Muthingi-ini - Embu - AA
Variety SL-28, SL-34, Batian, Ruiru 11
Region : Kirinyaga
Altitude: 1310–1900 masl
Farm : Various smallholder farmer members of Rama Farmers Cooperative Society
Roasting date: always up to date
Kenya Embu A A
Muthigi-ini Factory is operated by the Rama Farmers Cooperative Society, which has about 2,800 total active members and operates two factories. The membership of this F.C.S. represent just 263 total hectares of coffee land.
Coffee in Kenya is typically traceable down to the factory, or mill level: Most farmers own between 1/8 to 1/4 of a hectare, and often grow crops other than coffee as well, which means they rely on a central processing unit for sale and processing of their coffee. Producers deliver in cherry form to a factory, where the cooperative will sort, weigh, and issue payment for the delivery. The coffee is then blended with the rest of the day's deliveries and goes on to be processed. Because of this system, which serves many hundreds to several thoughts of smallholder farmers per factory, there is limited traceability down to the individual producers whose coffee comprises the lots.
CUP CHARACTERISTICS + VARIETIES
The first thing that comes to mind when one thinks about Kenyan coffee is “acidity,” but what we are looking for is not simply mouth-puckering brightness or one-note citric acid. Generally, we seek out complex, refined cups that show black currant, grapefruit or kaffir lime, mouthwatering notes of tomato or tamarind, and sparkling tropical fruit like pineapple. The famous SL varieties—SL-28 and SL-34—tend to be juicy and dynamic, while French Mission is typically a more creamy and citric cup.
In addition to variety differences, regional variations exist as with most large coffee-growing countries. Nyeri’s coffees tend to have more fructose sugar, juicy mouthfeel, and strong tart acids. Embu’s profile is more complex, with generally the darker forest fruit, more browned sugars, and overall a bit more balance. Kirinyaga shows the more floral and delicate cups, generally a more refined quality and complexity.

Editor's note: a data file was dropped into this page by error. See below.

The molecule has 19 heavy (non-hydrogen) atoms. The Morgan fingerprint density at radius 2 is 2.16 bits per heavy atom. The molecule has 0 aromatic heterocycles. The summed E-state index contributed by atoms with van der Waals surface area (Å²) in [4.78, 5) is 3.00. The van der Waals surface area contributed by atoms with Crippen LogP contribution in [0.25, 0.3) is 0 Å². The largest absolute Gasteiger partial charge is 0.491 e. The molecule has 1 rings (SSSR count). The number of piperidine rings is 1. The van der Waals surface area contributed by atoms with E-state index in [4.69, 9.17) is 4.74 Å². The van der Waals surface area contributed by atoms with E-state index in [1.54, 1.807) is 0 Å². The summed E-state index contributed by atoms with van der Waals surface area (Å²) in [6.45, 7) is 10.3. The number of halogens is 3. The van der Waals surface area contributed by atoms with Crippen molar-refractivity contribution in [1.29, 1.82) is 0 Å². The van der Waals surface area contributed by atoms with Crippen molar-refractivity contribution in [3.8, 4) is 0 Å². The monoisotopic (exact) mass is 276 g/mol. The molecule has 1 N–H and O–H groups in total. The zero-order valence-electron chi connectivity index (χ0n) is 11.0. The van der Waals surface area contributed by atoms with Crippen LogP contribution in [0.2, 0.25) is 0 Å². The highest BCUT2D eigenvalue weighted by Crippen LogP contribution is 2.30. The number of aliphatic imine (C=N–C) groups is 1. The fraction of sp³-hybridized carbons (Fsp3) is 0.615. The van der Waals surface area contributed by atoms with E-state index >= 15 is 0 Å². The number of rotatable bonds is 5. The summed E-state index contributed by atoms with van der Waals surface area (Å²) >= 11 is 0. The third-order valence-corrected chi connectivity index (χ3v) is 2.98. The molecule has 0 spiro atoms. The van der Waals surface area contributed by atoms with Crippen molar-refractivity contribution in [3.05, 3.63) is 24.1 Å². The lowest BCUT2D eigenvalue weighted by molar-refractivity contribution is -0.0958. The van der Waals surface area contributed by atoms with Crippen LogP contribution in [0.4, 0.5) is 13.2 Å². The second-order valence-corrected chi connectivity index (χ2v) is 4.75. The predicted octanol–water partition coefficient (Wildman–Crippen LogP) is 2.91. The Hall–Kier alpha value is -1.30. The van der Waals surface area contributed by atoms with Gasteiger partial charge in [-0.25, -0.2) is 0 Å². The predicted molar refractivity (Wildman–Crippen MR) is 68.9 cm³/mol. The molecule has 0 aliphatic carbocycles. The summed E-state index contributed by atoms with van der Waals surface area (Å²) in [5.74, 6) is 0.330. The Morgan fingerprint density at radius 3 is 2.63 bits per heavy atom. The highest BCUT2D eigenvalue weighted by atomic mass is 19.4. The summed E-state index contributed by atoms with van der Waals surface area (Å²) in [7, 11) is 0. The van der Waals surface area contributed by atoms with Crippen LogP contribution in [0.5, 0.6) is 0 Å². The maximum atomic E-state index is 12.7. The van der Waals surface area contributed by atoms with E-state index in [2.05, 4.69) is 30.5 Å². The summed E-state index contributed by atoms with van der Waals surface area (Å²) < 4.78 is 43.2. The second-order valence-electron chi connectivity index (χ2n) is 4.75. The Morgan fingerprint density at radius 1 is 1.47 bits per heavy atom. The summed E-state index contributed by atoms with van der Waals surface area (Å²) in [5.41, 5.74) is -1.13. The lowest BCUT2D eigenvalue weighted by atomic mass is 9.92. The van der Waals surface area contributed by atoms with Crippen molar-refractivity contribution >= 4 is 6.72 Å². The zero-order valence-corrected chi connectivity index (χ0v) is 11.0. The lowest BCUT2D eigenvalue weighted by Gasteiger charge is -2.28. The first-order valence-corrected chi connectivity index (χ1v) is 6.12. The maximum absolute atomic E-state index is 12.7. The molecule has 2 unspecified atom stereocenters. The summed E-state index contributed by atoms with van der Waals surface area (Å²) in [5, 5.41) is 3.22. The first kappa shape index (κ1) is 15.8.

A note about Kenyan “classic” varieties: The “SL” in SL-28 and SL-34 stands for Scot Laboratories, which was hired in the 1930s to undertake a series of selections and tests on Kenyan coffee varieties in order to determine which had the greatest potential for success, both in terms of quality and cultivation. Scientists identified more than 40 trees of different types, giving them a number with “SL” for classification—these varieties are considered selections, not, strictly speaking “hybrids,” though many of them were the genetic offspring of cross-pollinated types and spliced cultivars.
A more modern variety and a direct result of hybridization is Ruiru 11, which is a combination of Timor Hybrid variety (an interspecific hybrid of Arabica and Robusta) and Rume Sudan, a cultivar that is resistant to coffee-berry disease, which is a common plight in the country. Ruiru 11 has been available for sale since 1986.
PROCESSING + PREP
Aside from the varieties grown in the country, and the altitudes that range from 1,400 to more than 2,000 meters above sea level, the special processing that most Kenyan coffees undergoes is part of what contributes to its particular flavor profile.
Here’s a general breakdown of how processing happens in Kenya (though, truthfully, there is no one “standard” for how a factory or washing station handles its coffee): Farmers will bring their cherry to the factory, where it is weighed and put into the hopper with the rest of that day’s collection. (The farmer is given a receipt for the value of the coffee.) The coffee is depulped using one of two types of equipment: A single-disc depulper, which directs all of the coffee into a single fermentation tank, or a pre-grader/multi-disc depulper, which uses multiple water tanks to pre-sort the coffees by density before and after the depulping, which allows the smaller grades to be depulped again as needed. The single-disc depulping is more common at estates than at the factories.
Factories will ferment every grade of parchment coffee dry in its mucilage for 24–48 hours, then move the coffee through water channels to separate washing tanks, where the softened mucilage is sloughed off. Premium AA lots are sometimes sent to holding takes to be submerged underwater for an additional 24 hours.
The tanks are drained, and the coffee is given a quick “pre-dry,” or “skin dry,” laid out in full sunlight in thin layers on raised beds for about six hours; this is to prevent the parchment from cracking. The beans are then moved to raised beds where they are spread in thicker layers, and allowed to dry for 7–10 days. The coffee is typically dried to 11–12% moisture.